Hydraulic power network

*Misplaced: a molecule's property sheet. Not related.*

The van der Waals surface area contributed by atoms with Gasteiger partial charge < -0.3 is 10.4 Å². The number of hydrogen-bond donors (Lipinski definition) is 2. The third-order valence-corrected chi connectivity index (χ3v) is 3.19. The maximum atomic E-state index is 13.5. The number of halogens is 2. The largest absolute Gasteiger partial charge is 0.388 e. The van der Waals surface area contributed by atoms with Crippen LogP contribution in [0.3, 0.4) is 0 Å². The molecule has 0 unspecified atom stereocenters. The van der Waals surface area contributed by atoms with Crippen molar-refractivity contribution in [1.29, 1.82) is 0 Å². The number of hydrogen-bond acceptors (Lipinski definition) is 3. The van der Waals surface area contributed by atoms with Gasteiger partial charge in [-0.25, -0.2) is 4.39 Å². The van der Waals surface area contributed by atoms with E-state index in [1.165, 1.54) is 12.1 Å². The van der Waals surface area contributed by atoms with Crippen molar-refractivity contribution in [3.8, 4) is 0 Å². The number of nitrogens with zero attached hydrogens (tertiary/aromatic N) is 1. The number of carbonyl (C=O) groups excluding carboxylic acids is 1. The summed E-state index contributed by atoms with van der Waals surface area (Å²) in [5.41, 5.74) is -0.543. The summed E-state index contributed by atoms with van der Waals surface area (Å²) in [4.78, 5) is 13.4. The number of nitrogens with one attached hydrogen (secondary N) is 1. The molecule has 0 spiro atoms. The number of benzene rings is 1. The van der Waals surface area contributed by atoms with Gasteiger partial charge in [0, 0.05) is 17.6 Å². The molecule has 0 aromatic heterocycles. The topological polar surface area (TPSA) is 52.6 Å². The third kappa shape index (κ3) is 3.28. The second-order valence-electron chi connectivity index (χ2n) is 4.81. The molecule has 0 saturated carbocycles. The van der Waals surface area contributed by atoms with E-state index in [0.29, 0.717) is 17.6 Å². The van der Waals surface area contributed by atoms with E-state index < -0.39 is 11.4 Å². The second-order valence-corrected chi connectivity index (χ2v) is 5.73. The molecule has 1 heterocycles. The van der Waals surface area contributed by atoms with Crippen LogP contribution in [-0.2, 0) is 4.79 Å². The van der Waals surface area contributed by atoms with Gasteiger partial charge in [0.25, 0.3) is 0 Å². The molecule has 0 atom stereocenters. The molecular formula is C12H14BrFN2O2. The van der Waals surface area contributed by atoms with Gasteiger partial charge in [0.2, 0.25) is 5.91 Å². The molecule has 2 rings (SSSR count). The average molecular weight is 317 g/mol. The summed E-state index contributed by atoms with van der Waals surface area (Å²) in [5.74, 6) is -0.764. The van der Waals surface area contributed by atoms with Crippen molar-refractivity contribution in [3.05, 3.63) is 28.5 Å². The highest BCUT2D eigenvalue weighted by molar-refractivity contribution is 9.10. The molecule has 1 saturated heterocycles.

A hydraulic power network is a system of interconnected pipes carrying pressurized liquid used to transmit mechanical power from a power source, like a pump, to hydraulic equipment like lifts or motors. The system is analogous to an electrical grid transmitting power from a generating station to end-users. Only a few hydraulic power transmission networks are still in use; modern hydraulic equipment has a pump built into the machine. In the late 19th century, a hydraulic network might have been used in a factory, with a central steam engine or water turbine driving a pump and a system of high-pressure pipes transmitting power to various machines. The idea of a public hydraulic power network was suggested by Joseph Bramah in a patent obtained in 1812. William Armstrong began installing systems in England from the 1840s, using low-pressure water, but a breakthrough occurred in 1850 with the introduction of the hydraulic accumulator, which allowed much higher pressures to be used. The first public network, supplying many companies, was constructed in Kingston upon Hull, England. The Hull Hydraulic Power Company began operation in 1877, with Edward B. Ellington as its engineer. Ellington was involved in most of the British networks, and some further afield. Public networks were constructed in Britain at London, Liverpool, Birmingham, Manchester and Glasgow. There were similar networks in Antwerp, Melbourne, Sydney, Buenos Aires and Geneva. All of the public networks had ceased to operate by the mid-1970s, but Bristol Harbour still has an operational system, with an accumulator situated outside the main pumphouse, enabling its operation to be easily visualised.